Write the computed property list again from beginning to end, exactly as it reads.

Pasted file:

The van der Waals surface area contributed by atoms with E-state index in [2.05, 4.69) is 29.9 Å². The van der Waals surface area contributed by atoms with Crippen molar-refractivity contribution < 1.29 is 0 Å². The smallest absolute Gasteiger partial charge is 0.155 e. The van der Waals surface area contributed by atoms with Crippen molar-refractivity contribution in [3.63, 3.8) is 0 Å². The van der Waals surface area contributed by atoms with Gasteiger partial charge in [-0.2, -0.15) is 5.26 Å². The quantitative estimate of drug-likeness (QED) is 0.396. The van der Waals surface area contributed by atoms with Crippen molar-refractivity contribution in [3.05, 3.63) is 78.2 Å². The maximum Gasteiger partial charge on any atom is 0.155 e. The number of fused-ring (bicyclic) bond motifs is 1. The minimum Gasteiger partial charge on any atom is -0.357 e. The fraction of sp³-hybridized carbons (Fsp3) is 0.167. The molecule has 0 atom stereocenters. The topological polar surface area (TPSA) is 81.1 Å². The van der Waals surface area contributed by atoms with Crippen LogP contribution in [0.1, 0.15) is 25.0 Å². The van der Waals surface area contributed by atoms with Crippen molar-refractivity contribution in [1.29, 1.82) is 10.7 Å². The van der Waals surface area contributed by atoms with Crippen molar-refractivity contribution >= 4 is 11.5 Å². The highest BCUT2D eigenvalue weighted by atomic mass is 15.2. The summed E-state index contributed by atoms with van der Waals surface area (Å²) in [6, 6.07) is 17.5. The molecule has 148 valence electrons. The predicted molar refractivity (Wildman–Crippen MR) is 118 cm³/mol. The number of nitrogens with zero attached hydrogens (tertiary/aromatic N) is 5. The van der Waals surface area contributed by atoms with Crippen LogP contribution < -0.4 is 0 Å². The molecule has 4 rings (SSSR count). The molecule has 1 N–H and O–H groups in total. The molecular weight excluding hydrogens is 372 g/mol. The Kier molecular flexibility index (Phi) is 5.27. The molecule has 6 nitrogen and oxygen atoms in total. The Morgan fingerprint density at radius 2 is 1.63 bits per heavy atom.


The van der Waals surface area contributed by atoms with E-state index in [2.05, 4.69) is 29.9 Å². The van der Waals surface area contributed by atoms with Crippen molar-refractivity contribution < 1.29 is 0 Å². The smallest absolute Gasteiger partial charge is 0.155 e. The van der Waals surface area contributed by atoms with Crippen molar-refractivity contribution in [3.63, 3.8) is 0 Å². The van der Waals surface area contributed by atoms with Gasteiger partial charge in [-0.2, -0.15) is 5.26 Å². The quantitative estimate of drug-likeness (QED) is 0.396. The van der Waals surface area contributed by atoms with Crippen molar-refractivity contribution in [3.05, 3.63) is 78.2 Å². The maximum Gasteiger partial charge on any atom is 0.155 e. The number of fused-ring (bicyclic) bond motifs is 1. The minimum Gasteiger partial charge on any atom is -0.357 e. The fraction of sp³-hybridized carbons (Fsp3) is 0.167. The molecule has 0 atom stereocenters. The topological polar surface area (TPSA) is 81.1 Å². The van der Waals surface area contributed by atoms with Crippen LogP contribution in [0.1, 0.15) is 25.0 Å². The van der Waals surface area contributed by atoms with Crippen molar-refractivity contribution in [1.29, 1.82) is 10.7 Å². The van der Waals surface area contributed by atoms with Crippen molar-refractivity contribution >= 4 is 11.5 Å². The highest BCUT2D eigenvalue weighted by atomic mass is 15.2. The summed E-state index contributed by atoms with van der Waals surface area (Å²) in [6, 6.07) is 17.5. The molecule has 148 valence electrons. The predicted molar refractivity (Wildman–Crippen MR) is 118 cm³/mol. The number of nitrogens with zero attached hydrogens (tertiary/aromatic N) is 5. The van der Waals surface area contributed by atoms with Crippen LogP contribution < -0.4 is 0 Å². The molecule has 4 rings (SSSR count). The molecule has 1 N–H and O–H groups in total. The molecular weight excluding hydrogens is 372 g/mol. The Kier molecular flexibility index (Phi) is 5.27. The molecule has 6 nitrogen and oxygen atoms in total. The Morgan fingerprint density at radius 2 is 1.63 bits per heavy atom.